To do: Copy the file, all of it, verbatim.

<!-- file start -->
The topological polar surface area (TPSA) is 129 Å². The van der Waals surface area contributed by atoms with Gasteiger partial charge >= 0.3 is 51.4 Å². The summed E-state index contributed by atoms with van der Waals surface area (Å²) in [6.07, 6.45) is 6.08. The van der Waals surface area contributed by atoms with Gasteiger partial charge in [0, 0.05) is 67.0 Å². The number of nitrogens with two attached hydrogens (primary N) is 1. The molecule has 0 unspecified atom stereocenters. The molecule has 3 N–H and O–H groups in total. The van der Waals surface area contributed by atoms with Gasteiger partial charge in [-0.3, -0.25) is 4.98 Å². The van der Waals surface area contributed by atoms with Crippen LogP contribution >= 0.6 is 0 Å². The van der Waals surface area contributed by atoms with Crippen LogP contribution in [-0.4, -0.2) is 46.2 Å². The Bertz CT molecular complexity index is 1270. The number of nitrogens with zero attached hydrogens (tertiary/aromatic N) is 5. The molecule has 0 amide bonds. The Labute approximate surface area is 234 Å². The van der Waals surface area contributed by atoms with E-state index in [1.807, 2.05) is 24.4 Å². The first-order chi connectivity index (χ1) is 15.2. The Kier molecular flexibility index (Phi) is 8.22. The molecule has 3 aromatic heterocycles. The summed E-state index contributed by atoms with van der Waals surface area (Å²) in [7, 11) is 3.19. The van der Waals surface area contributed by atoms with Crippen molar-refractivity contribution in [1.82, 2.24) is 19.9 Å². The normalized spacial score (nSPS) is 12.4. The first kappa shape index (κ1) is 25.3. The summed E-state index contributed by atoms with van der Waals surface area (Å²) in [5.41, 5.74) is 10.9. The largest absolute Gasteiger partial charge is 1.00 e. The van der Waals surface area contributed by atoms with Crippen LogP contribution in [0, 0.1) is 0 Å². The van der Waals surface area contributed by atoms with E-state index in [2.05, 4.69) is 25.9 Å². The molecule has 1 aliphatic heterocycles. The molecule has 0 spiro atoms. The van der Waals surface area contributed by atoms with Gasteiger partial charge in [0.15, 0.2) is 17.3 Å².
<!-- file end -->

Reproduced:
The topological polar surface area (TPSA) is 129 Å². The van der Waals surface area contributed by atoms with Gasteiger partial charge >= 0.3 is 51.4 Å². The summed E-state index contributed by atoms with van der Waals surface area (Å²) in [6.07, 6.45) is 6.08. The van der Waals surface area contributed by atoms with Gasteiger partial charge in [0, 0.05) is 67.0 Å². The number of nitrogens with two attached hydrogens (primary N) is 1. The molecule has 0 unspecified atom stereocenters. The molecule has 3 N–H and O–H groups in total. The van der Waals surface area contributed by atoms with Gasteiger partial charge in [-0.3, -0.25) is 4.98 Å². The van der Waals surface area contributed by atoms with Crippen LogP contribution >= 0.6 is 0 Å². The van der Waals surface area contributed by atoms with Crippen LogP contribution in [-0.4, -0.2) is 46.2 Å². The Bertz CT molecular complexity index is 1270. The number of nitrogens with zero attached hydrogens (tertiary/aromatic N) is 5. The molecule has 0 amide bonds. The Labute approximate surface area is 234 Å². The van der Waals surface area contributed by atoms with E-state index in [1.807, 2.05) is 24.4 Å². The first-order chi connectivity index (χ1) is 15.2. The Kier molecular flexibility index (Phi) is 8.22. The molecule has 3 aromatic heterocycles. The summed E-state index contributed by atoms with van der Waals surface area (Å²) in [7, 11) is 3.19. The van der Waals surface area contributed by atoms with Crippen molar-refractivity contribution in [1.82, 2.24) is 19.9 Å². The normalized spacial score (nSPS) is 12.4. The first kappa shape index (κ1) is 25.3. The summed E-state index contributed by atoms with van der Waals surface area (Å²) in [5.41, 5.74) is 10.9. The largest absolute Gasteiger partial charge is 1.00 e. The van der Waals surface area contributed by atoms with Crippen LogP contribution in [0, 0.1) is 0 Å². The van der Waals surface area contributed by atoms with E-state index in [2.05, 4.69) is 25.9 Å². The molecule has 1 aliphatic heterocycles. The molecule has 0 spiro atoms. The van der Waals surface area contributed by atoms with Gasteiger partial charge in [0.15, 0.2) is 17.3 Å².